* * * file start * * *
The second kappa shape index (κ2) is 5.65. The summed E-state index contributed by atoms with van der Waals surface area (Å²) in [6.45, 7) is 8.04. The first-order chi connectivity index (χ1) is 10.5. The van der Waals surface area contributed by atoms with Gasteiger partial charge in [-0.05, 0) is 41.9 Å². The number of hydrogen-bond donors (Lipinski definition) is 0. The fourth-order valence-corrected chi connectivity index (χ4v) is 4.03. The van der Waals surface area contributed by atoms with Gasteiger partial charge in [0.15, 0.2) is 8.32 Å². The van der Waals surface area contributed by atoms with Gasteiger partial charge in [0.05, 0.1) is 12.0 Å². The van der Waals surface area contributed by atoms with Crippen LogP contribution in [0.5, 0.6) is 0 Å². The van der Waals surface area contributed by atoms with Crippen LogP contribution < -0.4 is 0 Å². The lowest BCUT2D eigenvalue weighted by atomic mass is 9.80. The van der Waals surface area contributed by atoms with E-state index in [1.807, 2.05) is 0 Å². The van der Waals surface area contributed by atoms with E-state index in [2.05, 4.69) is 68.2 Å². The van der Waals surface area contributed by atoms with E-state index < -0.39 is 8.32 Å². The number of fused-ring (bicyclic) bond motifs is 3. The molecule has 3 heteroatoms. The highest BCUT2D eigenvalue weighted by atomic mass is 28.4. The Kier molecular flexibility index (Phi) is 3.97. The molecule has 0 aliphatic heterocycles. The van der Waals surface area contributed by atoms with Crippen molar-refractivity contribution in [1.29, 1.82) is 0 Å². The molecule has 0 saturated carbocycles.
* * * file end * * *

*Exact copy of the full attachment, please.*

The second kappa shape index (κ2) is 5.65. The summed E-state index contributed by atoms with van der Waals surface area (Å²) in [6.45, 7) is 8.04. The first-order chi connectivity index (χ1) is 10.5. The van der Waals surface area contributed by atoms with Gasteiger partial charge in [-0.05, 0) is 41.9 Å². The number of hydrogen-bond donors (Lipinski definition) is 0. The fourth-order valence-corrected chi connectivity index (χ4v) is 4.03. The van der Waals surface area contributed by atoms with Gasteiger partial charge in [0.15, 0.2) is 8.32 Å². The van der Waals surface area contributed by atoms with Gasteiger partial charge in [0.05, 0.1) is 12.0 Å². The van der Waals surface area contributed by atoms with Crippen LogP contribution in [0.5, 0.6) is 0 Å². The van der Waals surface area contributed by atoms with Crippen LogP contribution < -0.4 is 0 Å². The lowest BCUT2D eigenvalue weighted by atomic mass is 9.80. The van der Waals surface area contributed by atoms with E-state index in [1.807, 2.05) is 0 Å². The van der Waals surface area contributed by atoms with E-state index in [2.05, 4.69) is 68.2 Å². The van der Waals surface area contributed by atoms with E-state index < -0.39 is 8.32 Å². The number of fused-ring (bicyclic) bond motifs is 3. The molecule has 3 heteroatoms. The highest BCUT2D eigenvalue weighted by atomic mass is 28.4. The Kier molecular flexibility index (Phi) is 3.97. The molecule has 0 aliphatic heterocycles. The van der Waals surface area contributed by atoms with Crippen molar-refractivity contribution in [1.29, 1.82) is 0 Å². The molecule has 0 saturated carbocycles.